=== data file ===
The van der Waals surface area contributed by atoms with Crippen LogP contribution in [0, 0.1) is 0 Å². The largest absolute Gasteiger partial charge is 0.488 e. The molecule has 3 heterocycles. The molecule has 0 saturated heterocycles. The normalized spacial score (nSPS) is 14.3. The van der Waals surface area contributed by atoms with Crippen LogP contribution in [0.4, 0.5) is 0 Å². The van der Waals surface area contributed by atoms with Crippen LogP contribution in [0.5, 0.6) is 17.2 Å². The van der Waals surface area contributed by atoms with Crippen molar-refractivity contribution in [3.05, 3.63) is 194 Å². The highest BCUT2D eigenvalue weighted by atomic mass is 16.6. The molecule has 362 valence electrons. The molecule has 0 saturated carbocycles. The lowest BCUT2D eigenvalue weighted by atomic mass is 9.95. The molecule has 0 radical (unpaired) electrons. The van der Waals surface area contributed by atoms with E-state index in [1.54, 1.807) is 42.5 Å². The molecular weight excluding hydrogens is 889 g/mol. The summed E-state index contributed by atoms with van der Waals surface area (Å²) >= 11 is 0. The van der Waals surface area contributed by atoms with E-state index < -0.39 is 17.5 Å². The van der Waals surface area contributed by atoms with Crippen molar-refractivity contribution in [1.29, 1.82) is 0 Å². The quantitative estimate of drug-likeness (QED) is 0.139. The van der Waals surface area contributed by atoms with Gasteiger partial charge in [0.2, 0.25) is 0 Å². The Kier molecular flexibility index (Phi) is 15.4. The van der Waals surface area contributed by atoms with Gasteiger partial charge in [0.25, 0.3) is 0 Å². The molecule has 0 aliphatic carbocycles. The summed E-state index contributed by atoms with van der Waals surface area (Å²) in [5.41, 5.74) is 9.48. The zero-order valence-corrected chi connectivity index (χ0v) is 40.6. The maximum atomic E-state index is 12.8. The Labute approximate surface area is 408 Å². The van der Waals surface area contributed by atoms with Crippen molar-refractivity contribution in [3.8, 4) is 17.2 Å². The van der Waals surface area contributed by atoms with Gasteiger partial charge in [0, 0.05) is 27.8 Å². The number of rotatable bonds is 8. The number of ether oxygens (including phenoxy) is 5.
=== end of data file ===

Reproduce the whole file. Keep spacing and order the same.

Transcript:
The van der Waals surface area contributed by atoms with Crippen LogP contribution in [0, 0.1) is 0 Å². The largest absolute Gasteiger partial charge is 0.488 e. The molecule has 3 heterocycles. The molecule has 0 saturated heterocycles. The normalized spacial score (nSPS) is 14.3. The van der Waals surface area contributed by atoms with Crippen LogP contribution in [0.4, 0.5) is 0 Å². The van der Waals surface area contributed by atoms with Crippen LogP contribution in [0.5, 0.6) is 17.2 Å². The van der Waals surface area contributed by atoms with Crippen molar-refractivity contribution in [3.05, 3.63) is 194 Å². The highest BCUT2D eigenvalue weighted by atomic mass is 16.6. The molecule has 362 valence electrons. The molecule has 0 saturated carbocycles. The lowest BCUT2D eigenvalue weighted by atomic mass is 9.95. The molecule has 0 radical (unpaired) electrons. The van der Waals surface area contributed by atoms with E-state index in [1.54, 1.807) is 42.5 Å². The molecular weight excluding hydrogens is 889 g/mol. The summed E-state index contributed by atoms with van der Waals surface area (Å²) >= 11 is 0. The van der Waals surface area contributed by atoms with E-state index < -0.39 is 17.5 Å². The van der Waals surface area contributed by atoms with Crippen molar-refractivity contribution in [1.29, 1.82) is 0 Å². The quantitative estimate of drug-likeness (QED) is 0.139. The van der Waals surface area contributed by atoms with Gasteiger partial charge in [0.2, 0.25) is 0 Å². The Kier molecular flexibility index (Phi) is 15.4. The van der Waals surface area contributed by atoms with Gasteiger partial charge in [0.25, 0.3) is 0 Å². The molecule has 0 aliphatic carbocycles. The summed E-state index contributed by atoms with van der Waals surface area (Å²) in [5.41, 5.74) is 9.48. The zero-order valence-corrected chi connectivity index (χ0v) is 40.6. The maximum atomic E-state index is 12.8. The Labute approximate surface area is 408 Å². The van der Waals surface area contributed by atoms with Crippen molar-refractivity contribution in [3.8, 4) is 17.2 Å². The van der Waals surface area contributed by atoms with Gasteiger partial charge in [0, 0.05) is 27.8 Å². The number of rotatable bonds is 8. The number of ether oxygens (including phenoxy) is 5.